Isomorphism and Buffalo Car Share: Environmental clout, symbolic capital, and community fortitude in web design and social networking
Lancaster, Stephen William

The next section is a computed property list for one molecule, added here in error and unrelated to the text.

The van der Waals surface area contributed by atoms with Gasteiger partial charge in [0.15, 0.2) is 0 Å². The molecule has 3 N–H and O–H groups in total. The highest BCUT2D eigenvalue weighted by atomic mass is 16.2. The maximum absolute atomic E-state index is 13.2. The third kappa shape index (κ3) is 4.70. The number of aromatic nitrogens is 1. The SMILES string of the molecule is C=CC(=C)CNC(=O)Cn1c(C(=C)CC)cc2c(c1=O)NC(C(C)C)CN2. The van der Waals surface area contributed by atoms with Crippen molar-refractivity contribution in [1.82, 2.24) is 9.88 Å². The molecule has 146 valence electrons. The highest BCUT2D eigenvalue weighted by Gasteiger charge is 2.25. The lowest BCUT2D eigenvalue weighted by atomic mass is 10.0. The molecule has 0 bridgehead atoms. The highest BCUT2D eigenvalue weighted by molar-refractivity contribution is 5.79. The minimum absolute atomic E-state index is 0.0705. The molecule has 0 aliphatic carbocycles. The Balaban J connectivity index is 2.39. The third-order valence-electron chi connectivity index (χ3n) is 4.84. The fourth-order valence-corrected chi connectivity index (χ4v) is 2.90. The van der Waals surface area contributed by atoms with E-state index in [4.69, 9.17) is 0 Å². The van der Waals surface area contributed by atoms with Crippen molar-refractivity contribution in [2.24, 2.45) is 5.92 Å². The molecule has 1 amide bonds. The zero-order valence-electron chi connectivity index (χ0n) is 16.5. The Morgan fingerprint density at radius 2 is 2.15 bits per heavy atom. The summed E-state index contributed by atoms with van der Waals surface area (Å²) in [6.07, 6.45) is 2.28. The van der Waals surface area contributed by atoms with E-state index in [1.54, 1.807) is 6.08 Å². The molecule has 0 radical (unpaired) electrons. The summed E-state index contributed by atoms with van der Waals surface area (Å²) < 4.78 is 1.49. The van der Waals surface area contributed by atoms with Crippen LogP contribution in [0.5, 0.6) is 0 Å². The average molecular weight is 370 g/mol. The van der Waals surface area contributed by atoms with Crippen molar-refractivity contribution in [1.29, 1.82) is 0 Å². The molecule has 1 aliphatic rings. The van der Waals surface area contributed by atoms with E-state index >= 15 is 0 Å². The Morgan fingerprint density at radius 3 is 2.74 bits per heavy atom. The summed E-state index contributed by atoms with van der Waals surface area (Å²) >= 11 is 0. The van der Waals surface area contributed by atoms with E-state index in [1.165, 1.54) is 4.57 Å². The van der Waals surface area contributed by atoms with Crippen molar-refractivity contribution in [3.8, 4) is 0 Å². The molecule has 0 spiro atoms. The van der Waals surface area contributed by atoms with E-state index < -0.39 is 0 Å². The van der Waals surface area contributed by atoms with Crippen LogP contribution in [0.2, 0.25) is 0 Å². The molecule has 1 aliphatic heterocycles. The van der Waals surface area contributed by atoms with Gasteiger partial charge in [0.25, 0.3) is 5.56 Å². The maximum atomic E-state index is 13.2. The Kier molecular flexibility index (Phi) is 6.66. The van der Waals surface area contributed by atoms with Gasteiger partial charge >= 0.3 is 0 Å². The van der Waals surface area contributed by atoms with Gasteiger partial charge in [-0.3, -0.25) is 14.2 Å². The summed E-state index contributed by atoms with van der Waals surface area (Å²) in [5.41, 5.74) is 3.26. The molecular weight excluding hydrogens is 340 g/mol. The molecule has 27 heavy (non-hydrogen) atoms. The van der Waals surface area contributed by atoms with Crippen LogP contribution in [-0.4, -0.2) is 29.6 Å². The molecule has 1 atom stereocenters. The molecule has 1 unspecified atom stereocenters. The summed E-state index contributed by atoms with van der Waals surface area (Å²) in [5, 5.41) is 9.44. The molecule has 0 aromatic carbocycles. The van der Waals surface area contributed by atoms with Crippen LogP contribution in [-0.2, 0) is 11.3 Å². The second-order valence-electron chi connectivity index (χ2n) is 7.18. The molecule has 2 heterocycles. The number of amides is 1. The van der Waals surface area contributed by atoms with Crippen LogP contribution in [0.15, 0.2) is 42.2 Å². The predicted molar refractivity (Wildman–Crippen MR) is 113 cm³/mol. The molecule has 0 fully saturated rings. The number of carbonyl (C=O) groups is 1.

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This paper determines through quantitative analysis the patterns that thirty (30) car sharing organizations followed in terms of the industry trends for web design. Zipcar Company's public web site is used as the industry standard for web design due to the size and success of this car sharing organization in North America. Shared percentages of web features between Zipcar and the thirty other car sharing organizations were calculated to determine how they follow (or do not follow) industry trends. I also provided exploratory analysis of social networking pages (Facebook and Twitter) among two non-profit (BCS and eGo CarShare), and two for-profit car sharing organizations (Zipcar and Car2go). Findings show that BCS, like most other car sharing organizations, mostly follows the car-sharing industry model of web design. BCS's social networking pages, on the other hand, shared only a few similarities of language with the other car sharing organizations. Finally, it is suggested that despite a significant amount of mimicry of the industry standard, car sharing organizations attempt to maintain a unique business identity. Finally, it is suggested that despite a significant amount of mimicry of the industry standard, car sharing organizations do attempt to maintain unique business identities. They do so by maintaining and promoting a form of symbolic capital based on their ability to provide environmentally and socially beneficial services to their local communities. Finally, I show that car sharing organizations differ the most on their web sites, due to the: (1) profit status of the organization and (2) length of time the organization has been established, as well as (3) personal taste of the web designers.